Tuesday, July 29, 2008

LPV: Leadership Point of View

(The following was contributed by Mark S. Thanks, Mark, for taking the time to share your thoughts with the group. The "Pizza Lunch" that Mark refers to is a monthly lunchtime gathering of people who want to share ideas and thoughts about leadership.)


I brought up the topic of the importance of a “leadership point of view” (LPV) at one of our recent Dr. K. pizza lunches. This is a concept/phrase I learned in my Masters of Executive Leadership program at the USD School of Business and was coined by Ken Blanchard. Jim suggested I explain this idea further in this blog.

Developing a LPV is just another way of saying what do you really believe in, where did it come from, and how will you enact it in your business and personal lives? On the surface, this idea seems pretty basic, but it is amazing how few leaders have taken the time to really dig deep and answer the following questions:

Who are the influencers (leaders) in your life who have had a positive (or, in some cases, negative) impact on your life, such as parents, teachers, coaches, or bosses? What did you learn from these people about leadership?

Think of your life purpose. Why are you here, and what do you want to accomplish?

What are your core values that will guide your behavior as you attempt to live your life “on purpose”?

Given what you’ve learned from past leaders, your life purpose, and your core values, what are your beliefs about leading and motivating people?

What can your people expect from you?

What do you expect from your people?

How will you set an example for your people?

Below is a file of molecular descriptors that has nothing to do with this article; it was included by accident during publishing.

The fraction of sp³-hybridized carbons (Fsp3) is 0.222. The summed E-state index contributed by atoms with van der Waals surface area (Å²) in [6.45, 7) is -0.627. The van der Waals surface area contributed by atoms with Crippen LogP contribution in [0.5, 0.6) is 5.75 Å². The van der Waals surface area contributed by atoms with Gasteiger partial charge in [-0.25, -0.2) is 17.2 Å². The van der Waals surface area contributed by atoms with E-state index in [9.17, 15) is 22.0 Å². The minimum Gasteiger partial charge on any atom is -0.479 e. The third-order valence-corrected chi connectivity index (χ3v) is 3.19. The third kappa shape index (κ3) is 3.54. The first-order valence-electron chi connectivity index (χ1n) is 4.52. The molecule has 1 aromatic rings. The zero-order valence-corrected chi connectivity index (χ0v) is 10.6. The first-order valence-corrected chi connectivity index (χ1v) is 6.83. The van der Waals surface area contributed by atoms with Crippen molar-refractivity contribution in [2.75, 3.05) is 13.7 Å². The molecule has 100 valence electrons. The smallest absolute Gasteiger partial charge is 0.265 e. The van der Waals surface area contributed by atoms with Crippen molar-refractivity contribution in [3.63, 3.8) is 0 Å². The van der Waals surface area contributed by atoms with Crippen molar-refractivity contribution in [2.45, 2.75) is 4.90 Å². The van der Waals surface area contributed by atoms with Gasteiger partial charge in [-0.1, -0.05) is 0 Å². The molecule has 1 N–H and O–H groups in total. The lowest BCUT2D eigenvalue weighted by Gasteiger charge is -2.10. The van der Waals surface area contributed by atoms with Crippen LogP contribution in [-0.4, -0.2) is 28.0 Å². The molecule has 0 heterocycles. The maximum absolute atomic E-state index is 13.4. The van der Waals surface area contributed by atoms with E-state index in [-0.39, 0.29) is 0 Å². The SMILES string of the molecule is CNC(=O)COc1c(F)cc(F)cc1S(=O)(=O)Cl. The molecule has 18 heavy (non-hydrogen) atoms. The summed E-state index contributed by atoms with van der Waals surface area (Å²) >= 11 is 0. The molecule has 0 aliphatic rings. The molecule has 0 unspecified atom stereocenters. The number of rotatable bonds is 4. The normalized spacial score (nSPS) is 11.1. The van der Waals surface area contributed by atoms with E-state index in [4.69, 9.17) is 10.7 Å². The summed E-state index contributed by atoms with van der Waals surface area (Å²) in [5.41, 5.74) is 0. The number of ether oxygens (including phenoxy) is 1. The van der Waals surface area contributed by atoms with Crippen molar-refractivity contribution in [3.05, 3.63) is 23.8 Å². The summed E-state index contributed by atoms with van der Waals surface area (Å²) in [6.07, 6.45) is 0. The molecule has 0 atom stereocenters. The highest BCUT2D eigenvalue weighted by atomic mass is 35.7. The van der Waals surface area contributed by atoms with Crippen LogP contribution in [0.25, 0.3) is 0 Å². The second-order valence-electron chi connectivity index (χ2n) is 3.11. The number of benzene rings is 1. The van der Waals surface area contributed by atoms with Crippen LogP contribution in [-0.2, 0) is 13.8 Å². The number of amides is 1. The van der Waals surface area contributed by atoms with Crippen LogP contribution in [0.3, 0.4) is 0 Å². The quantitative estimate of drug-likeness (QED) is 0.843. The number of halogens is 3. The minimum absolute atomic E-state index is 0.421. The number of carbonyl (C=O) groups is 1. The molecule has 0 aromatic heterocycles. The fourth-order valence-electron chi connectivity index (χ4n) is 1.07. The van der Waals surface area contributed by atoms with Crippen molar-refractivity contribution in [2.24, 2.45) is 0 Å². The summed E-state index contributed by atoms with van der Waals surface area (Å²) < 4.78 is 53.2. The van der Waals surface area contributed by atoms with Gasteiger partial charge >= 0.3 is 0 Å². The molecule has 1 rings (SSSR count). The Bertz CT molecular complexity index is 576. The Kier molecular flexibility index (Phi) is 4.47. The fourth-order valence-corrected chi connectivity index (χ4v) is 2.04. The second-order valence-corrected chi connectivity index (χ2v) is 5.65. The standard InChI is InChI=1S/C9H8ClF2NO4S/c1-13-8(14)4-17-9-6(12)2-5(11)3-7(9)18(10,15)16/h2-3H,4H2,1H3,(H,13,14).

These questions are all important to explore in the role as an “authentic leader”.

Finally, at the end of exploring these questions, we all were required to share our LPV with the rest of the class. This was intended to be a precursor to sharing our LPV with the people we lead at work. It can’t be overstated how important it is for the folks you work with to learn more about their leaders - where they came from, what they value, what they expect from “you” and what you can expect from “me”.

(Editor. I just want to add a few words about "authenticity". Dr. Koestenbaum talks about Leadership being the sum of two vectors - Competence and Authenticity. Competence deals with skills and abilities, while authenticity deals with character. The questions that Mark has outlined above go to the heart of who you are. The answers become a way of examining your character. This exercise is well worth your time if you want to learn more about yourself.

Also, take a look at the Blog Entry titled Asking the Right Questions for more on this subject. Also you might find the short story at the bottom of that entry interesting.)

Saturday, July 26, 2008

Emotional Intelligence and the Leadership Diamond

In the highly acclaimed book Primal Leadership, Daniel Goleman, and his co-authors Richard Boyatzis and Annie McKee, describe the attributes of great leadership. In chapter one, in the first paragraph they say “Great leadership works through the emotions.”
This bold statement moves the discussion of leadership away from formulas and “how-to” manuals into the realm of the mind, and the human side of the workplace. Goleman says
No matter what leaders set out to do … their success depends on how they do it. Even if they get everything else just right, if leaders fail in this primal task of driving emotions in the right direction, nothing they do will work as well as it could or should.

Goleman and the co-authors go on to show how emotional intelligence (EI) includes elements of self-awareness and self-management, social awareness, and relationship management.
As you read Goleman’s thoughts about leadership you discover that ethics and empathy play a huge role in defining great leadership. Words such as emotions, self-worth, transparency, honesty, integrity, trustworthiness, flexibility, initiative, optimism, empathy, understanding, the needs of others, inspiration, and cooperation are used to describe the traits of great leaders.

Those of you who are familiar with the leadership diamond may be seeing the connection between the Ethics point of the Leadership Diamond and the characteristics of great leaders described by Goleman.
Goleman goes on to connect the Ethics and Vision points of the diamond by stating:
Of all the EI competencies… empathy matters most to visionary leadership. The ability to sense how others feel and to understand their perspectives means that a leader can articulate a truly inspirational vision.” (Primal Leadership, p. 59)